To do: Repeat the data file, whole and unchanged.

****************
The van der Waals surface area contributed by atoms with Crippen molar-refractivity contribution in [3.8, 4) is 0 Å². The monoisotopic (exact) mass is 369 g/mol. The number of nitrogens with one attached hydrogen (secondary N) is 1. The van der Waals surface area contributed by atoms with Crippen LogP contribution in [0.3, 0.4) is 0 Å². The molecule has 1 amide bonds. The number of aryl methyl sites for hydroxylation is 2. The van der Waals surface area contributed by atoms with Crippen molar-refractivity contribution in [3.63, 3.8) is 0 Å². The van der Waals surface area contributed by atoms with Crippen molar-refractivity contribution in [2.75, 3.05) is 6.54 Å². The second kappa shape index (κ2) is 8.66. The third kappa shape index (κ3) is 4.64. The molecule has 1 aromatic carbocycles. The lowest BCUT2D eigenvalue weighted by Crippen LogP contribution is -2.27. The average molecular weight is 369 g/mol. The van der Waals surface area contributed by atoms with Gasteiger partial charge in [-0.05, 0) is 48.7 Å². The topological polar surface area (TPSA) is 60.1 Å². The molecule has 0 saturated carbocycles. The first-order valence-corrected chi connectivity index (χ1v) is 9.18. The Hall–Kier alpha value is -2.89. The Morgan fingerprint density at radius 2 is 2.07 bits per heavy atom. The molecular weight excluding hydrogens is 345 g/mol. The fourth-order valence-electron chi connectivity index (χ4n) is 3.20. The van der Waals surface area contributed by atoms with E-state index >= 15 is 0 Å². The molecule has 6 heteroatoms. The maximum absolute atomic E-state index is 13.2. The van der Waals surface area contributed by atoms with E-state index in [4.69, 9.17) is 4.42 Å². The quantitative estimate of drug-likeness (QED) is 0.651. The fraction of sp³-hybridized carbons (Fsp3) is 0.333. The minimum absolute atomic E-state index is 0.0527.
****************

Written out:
The van der Waals surface area contributed by atoms with Crippen molar-refractivity contribution in [3.8, 4) is 0 Å². The monoisotopic (exact) mass is 369 g/mol. The number of nitrogens with one attached hydrogen (secondary N) is 1. The van der Waals surface area contributed by atoms with Crippen LogP contribution in [0.3, 0.4) is 0 Å². The molecule has 1 amide bonds. The number of aryl methyl sites for hydroxylation is 2. The van der Waals surface area contributed by atoms with Crippen molar-refractivity contribution in [3.63, 3.8) is 0 Å². The van der Waals surface area contributed by atoms with Crippen molar-refractivity contribution in [2.75, 3.05) is 6.54 Å². The second kappa shape index (κ2) is 8.66. The third kappa shape index (κ3) is 4.64. The molecule has 1 aromatic carbocycles. The lowest BCUT2D eigenvalue weighted by Crippen LogP contribution is -2.27. The average molecular weight is 369 g/mol. The van der Waals surface area contributed by atoms with Gasteiger partial charge in [-0.05, 0) is 48.7 Å². The topological polar surface area (TPSA) is 60.1 Å². The molecule has 0 saturated carbocycles. The first-order valence-corrected chi connectivity index (χ1v) is 9.18. The Hall–Kier alpha value is -2.89. The Morgan fingerprint density at radius 2 is 2.07 bits per heavy atom. The molecular weight excluding hydrogens is 345 g/mol. The fourth-order valence-electron chi connectivity index (χ4n) is 3.20. The van der Waals surface area contributed by atoms with E-state index >= 15 is 0 Å². The molecule has 6 heteroatoms. The maximum absolute atomic E-state index is 13.2. The van der Waals surface area contributed by atoms with E-state index in [4.69, 9.17) is 4.42 Å². The quantitative estimate of drug-likeness (QED) is 0.651. The fraction of sp³-hybridized carbons (Fsp3) is 0.333. The minimum absolute atomic E-state index is 0.0527.